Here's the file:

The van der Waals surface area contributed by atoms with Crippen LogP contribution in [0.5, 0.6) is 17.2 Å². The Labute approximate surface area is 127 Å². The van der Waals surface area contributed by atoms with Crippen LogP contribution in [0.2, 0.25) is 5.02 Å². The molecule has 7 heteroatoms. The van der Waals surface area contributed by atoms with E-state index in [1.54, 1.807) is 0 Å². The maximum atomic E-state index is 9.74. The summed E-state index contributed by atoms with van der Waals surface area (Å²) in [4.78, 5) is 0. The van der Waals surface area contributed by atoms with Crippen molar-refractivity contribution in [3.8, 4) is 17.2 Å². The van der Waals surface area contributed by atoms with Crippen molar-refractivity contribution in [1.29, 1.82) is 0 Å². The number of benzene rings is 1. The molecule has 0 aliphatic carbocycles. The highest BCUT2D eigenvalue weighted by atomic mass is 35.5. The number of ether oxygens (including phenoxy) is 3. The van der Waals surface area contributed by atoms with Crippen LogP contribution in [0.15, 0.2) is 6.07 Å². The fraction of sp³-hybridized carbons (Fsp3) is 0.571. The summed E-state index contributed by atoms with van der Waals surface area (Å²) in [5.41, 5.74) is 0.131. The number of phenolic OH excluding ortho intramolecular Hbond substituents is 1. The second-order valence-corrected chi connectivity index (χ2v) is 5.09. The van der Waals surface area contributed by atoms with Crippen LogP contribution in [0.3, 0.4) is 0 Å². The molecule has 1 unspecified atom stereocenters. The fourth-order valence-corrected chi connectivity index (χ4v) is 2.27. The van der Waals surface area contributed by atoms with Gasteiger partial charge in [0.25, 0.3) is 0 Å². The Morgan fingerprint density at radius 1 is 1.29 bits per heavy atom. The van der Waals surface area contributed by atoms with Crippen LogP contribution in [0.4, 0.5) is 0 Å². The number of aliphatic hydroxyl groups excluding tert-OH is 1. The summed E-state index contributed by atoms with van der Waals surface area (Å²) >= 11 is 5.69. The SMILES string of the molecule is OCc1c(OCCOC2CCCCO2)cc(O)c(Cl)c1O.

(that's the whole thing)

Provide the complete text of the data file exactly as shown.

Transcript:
The van der Waals surface area contributed by atoms with Crippen LogP contribution in [0.5, 0.6) is 17.2 Å². The Labute approximate surface area is 127 Å². The van der Waals surface area contributed by atoms with Crippen LogP contribution in [0.2, 0.25) is 5.02 Å². The molecule has 7 heteroatoms. The van der Waals surface area contributed by atoms with E-state index in [1.54, 1.807) is 0 Å². The maximum atomic E-state index is 9.74. The summed E-state index contributed by atoms with van der Waals surface area (Å²) in [4.78, 5) is 0. The van der Waals surface area contributed by atoms with Crippen molar-refractivity contribution in [3.8, 4) is 17.2 Å². The van der Waals surface area contributed by atoms with Crippen molar-refractivity contribution in [1.29, 1.82) is 0 Å². The number of benzene rings is 1. The molecule has 0 aliphatic carbocycles. The highest BCUT2D eigenvalue weighted by atomic mass is 35.5. The number of ether oxygens (including phenoxy) is 3. The van der Waals surface area contributed by atoms with Crippen LogP contribution in [0.15, 0.2) is 6.07 Å². The fraction of sp³-hybridized carbons (Fsp3) is 0.571. The summed E-state index contributed by atoms with van der Waals surface area (Å²) in [5.41, 5.74) is 0.131. The number of phenolic OH excluding ortho intramolecular Hbond substituents is 1. The second-order valence-corrected chi connectivity index (χ2v) is 5.09. The van der Waals surface area contributed by atoms with Crippen LogP contribution in [0.3, 0.4) is 0 Å². The molecule has 1 unspecified atom stereocenters. The fourth-order valence-corrected chi connectivity index (χ4v) is 2.27. The van der Waals surface area contributed by atoms with Gasteiger partial charge in [0.25, 0.3) is 0 Å². The Morgan fingerprint density at radius 1 is 1.29 bits per heavy atom. The van der Waals surface area contributed by atoms with Crippen LogP contribution in [0.4, 0.5) is 0 Å². The number of aliphatic hydroxyl groups excluding tert-OH is 1. The summed E-state index contributed by atoms with van der Waals surface area (Å²) >= 11 is 5.69. The SMILES string of the molecule is OCc1c(OCCOC2CCCCO2)cc(O)c(Cl)c1O.